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Butterfly on head of Yacare caiman.

Julia heleconia (Dryas iulia) butterfly on head of Yacare caiman (Caiman yacare). Butterflies often land on caiman's head to drink the salt from its eyes. Pantanal, Brazil.

Credit: Wim van den Heever via Nature Picture Library

Pollinators

Call to action:

Stop the extinction of pollinators by protecting, restoring, and rewilding current and former habitats.

Pollinators are birds, bats, bees, butterflies, wasps, beetles, and other animals that travel from plant to plant transferring pollen, a process necessary for 88 percent of flowering plants, proper ecosystem functioning, and our food system. Despite their importance, over 40 percent of pollinators species are threatened with extinction. Habitat loss, pesticides, and pollution are among the main drivers of their decline. A multipronged strategy is needed to stop the pollinator crisis, including the adoption of regenerative land-management practices, the restoration of pollinator habitat, the protection and rewilding of native habitats, and education and advocacy campaigns. Whether it is planting native gardens with pollinators in mind, reducing pesticide use, or growing awareness and love for pollinators, there are many ways to get involved.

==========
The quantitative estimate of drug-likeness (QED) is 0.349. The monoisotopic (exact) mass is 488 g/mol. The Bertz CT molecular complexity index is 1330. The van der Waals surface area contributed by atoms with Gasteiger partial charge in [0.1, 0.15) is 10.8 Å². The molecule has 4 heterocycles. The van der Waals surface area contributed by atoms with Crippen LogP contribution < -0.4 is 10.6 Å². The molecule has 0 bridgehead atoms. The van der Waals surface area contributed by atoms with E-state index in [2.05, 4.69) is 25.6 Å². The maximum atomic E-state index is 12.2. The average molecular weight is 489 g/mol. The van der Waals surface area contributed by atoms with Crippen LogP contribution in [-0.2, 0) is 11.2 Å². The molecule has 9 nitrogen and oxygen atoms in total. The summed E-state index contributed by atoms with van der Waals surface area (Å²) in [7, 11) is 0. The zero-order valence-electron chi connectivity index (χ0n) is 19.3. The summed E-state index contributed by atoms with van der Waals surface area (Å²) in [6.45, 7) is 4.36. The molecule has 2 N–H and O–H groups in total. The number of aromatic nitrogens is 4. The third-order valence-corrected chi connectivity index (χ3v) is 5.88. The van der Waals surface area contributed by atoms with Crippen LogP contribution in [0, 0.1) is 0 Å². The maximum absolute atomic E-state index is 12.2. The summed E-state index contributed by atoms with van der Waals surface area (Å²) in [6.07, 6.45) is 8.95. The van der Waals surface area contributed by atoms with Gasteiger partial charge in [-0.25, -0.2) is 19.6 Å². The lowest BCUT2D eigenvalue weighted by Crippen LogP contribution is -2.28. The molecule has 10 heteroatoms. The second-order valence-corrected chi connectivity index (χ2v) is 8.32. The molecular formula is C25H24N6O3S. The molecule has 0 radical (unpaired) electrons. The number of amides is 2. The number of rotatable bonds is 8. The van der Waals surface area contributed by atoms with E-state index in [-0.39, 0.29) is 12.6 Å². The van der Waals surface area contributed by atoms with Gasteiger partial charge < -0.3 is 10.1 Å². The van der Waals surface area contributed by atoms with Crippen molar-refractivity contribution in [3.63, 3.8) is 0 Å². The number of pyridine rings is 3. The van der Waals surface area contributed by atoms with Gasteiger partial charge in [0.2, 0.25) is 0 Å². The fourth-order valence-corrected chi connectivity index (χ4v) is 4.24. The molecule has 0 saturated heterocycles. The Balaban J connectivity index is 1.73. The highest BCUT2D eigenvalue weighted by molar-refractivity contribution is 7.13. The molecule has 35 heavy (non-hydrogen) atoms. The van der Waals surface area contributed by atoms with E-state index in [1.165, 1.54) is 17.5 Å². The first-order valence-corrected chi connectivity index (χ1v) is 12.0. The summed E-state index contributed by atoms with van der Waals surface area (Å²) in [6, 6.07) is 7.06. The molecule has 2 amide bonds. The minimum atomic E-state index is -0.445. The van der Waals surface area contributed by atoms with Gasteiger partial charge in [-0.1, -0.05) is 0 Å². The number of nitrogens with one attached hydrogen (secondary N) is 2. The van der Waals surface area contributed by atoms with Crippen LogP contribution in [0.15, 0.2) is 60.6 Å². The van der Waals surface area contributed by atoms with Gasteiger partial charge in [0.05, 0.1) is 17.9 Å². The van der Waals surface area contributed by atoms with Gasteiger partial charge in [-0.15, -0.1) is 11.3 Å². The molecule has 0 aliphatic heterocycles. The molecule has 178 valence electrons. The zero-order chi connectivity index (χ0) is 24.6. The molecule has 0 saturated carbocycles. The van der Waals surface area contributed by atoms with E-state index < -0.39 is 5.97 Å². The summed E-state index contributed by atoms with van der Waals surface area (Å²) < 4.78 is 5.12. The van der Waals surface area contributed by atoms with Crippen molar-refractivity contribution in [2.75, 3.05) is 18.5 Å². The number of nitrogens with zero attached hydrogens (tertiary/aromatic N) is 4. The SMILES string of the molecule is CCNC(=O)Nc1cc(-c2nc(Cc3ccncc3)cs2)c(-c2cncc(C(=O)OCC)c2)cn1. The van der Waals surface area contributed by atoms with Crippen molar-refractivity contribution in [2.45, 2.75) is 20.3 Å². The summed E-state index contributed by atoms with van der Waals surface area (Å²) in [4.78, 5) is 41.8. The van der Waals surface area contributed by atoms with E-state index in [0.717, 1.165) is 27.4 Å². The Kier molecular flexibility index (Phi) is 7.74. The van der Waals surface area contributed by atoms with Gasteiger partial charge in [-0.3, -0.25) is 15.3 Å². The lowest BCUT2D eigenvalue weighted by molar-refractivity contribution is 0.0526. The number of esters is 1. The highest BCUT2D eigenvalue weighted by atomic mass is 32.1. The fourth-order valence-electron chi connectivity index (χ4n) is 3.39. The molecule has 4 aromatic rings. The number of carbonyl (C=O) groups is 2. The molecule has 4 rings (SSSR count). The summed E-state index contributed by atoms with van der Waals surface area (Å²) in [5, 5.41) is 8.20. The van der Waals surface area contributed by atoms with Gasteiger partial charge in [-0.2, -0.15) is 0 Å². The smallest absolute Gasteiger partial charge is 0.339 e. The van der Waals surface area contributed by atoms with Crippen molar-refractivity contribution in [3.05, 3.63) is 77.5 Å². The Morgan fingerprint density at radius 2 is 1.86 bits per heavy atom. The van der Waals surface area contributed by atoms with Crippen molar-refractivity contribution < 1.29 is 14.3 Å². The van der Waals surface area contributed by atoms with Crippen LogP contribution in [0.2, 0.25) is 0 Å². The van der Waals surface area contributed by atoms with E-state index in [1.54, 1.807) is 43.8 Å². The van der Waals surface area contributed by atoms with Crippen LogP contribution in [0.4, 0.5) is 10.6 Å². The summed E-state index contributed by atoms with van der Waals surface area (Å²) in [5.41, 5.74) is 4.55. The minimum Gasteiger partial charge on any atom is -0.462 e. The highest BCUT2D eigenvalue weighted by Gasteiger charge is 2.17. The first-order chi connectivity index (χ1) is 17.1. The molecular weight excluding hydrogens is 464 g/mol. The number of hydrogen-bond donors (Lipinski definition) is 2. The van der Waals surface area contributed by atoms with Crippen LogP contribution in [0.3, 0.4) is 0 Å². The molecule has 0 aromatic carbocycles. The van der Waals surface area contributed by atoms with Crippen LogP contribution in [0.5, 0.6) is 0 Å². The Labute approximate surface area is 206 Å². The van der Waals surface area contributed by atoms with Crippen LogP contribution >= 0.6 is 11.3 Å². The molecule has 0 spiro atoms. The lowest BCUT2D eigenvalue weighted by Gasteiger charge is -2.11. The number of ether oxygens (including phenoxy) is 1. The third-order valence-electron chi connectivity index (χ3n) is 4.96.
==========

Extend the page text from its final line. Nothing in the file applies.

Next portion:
Action Items

Individuals

Learn why pollinators are crucial for human and ecosystem health and why they are in crisis. Pollinating animals account for nearly 350,000 species globally. They are essential for the health of ecosystems. They pollinate many food crops and support a wide variety of culturally important practices from medicinal plants to dyes. However, many pollinators are facing high extinction rates globally. The crisis is especially acute for insects. One in four species of native bees in North America face extinction, and monarch butterflies have declined by 85 percent in the last twenty years (see Insect Extinctions Nexus).